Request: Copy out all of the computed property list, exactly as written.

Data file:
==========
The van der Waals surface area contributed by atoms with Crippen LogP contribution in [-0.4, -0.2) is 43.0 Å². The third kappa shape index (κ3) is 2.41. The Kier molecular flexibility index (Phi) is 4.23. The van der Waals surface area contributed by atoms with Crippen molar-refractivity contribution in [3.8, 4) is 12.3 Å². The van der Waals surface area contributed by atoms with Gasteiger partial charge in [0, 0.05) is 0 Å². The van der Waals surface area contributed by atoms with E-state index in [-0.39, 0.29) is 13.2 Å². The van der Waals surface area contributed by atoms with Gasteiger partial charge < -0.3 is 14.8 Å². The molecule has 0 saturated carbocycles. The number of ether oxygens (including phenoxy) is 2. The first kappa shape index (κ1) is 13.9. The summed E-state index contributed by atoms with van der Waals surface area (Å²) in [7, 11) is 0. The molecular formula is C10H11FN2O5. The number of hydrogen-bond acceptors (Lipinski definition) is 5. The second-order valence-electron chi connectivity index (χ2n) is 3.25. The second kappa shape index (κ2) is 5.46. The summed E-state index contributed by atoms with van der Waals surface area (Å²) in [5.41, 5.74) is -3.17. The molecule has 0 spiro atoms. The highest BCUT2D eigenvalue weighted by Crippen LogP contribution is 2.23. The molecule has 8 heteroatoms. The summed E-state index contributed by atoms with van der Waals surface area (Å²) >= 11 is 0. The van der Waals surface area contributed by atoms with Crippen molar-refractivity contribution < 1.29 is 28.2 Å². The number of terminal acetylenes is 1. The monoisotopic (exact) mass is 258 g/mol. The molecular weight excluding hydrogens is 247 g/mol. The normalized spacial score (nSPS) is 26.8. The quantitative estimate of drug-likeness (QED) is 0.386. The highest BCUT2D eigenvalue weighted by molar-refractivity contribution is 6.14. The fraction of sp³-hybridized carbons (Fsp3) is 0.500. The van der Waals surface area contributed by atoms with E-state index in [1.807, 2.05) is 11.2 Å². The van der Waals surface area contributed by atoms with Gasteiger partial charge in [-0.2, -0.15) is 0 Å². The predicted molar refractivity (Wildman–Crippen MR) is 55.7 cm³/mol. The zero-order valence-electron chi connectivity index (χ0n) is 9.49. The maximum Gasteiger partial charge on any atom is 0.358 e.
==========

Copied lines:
The van der Waals surface area contributed by atoms with Crippen LogP contribution in [-0.4, -0.2) is 43.0 Å². The third kappa shape index (κ3) is 2.41. The Kier molecular flexibility index (Phi) is 4.23. The van der Waals surface area contributed by atoms with Crippen molar-refractivity contribution in [3.8, 4) is 12.3 Å². The van der Waals surface area contributed by atoms with Gasteiger partial charge in [0, 0.05) is 0 Å². The van der Waals surface area contributed by atoms with E-state index in [-0.39, 0.29) is 13.2 Å². The van der Waals surface area contributed by atoms with Gasteiger partial charge < -0.3 is 14.8 Å². The molecule has 0 saturated carbocycles. The number of ether oxygens (including phenoxy) is 2. The first kappa shape index (κ1) is 13.9. The summed E-state index contributed by atoms with van der Waals surface area (Å²) in [7, 11) is 0. The molecular formula is C10H11FN2O5. The number of hydrogen-bond acceptors (Lipinski definition) is 5. The second-order valence-electron chi connectivity index (χ2n) is 3.25. The second kappa shape index (κ2) is 5.46. The summed E-state index contributed by atoms with van der Waals surface area (Å²) in [5.41, 5.74) is -3.17. The molecule has 0 spiro atoms. The highest BCUT2D eigenvalue weighted by Crippen LogP contribution is 2.23. The molecule has 8 heteroatoms. The summed E-state index contributed by atoms with van der Waals surface area (Å²) >= 11 is 0. The van der Waals surface area contributed by atoms with Crippen molar-refractivity contribution < 1.29 is 28.2 Å². The number of terminal acetylenes is 1. The monoisotopic (exact) mass is 258 g/mol. The molecular weight excluding hydrogens is 247 g/mol. The normalized spacial score (nSPS) is 26.8. The quantitative estimate of drug-likeness (QED) is 0.386. The highest BCUT2D eigenvalue weighted by molar-refractivity contribution is 6.14. The fraction of sp³-hybridized carbons (Fsp3) is 0.500. The van der Waals surface area contributed by atoms with E-state index in [1.807, 2.05) is 11.2 Å². The van der Waals surface area contributed by atoms with Gasteiger partial charge in [-0.2, -0.15) is 0 Å². The predicted molar refractivity (Wildman–Crippen MR) is 55.7 cm³/mol. The zero-order valence-electron chi connectivity index (χ0n) is 9.49. The maximum Gasteiger partial charge on any atom is 0.358 e.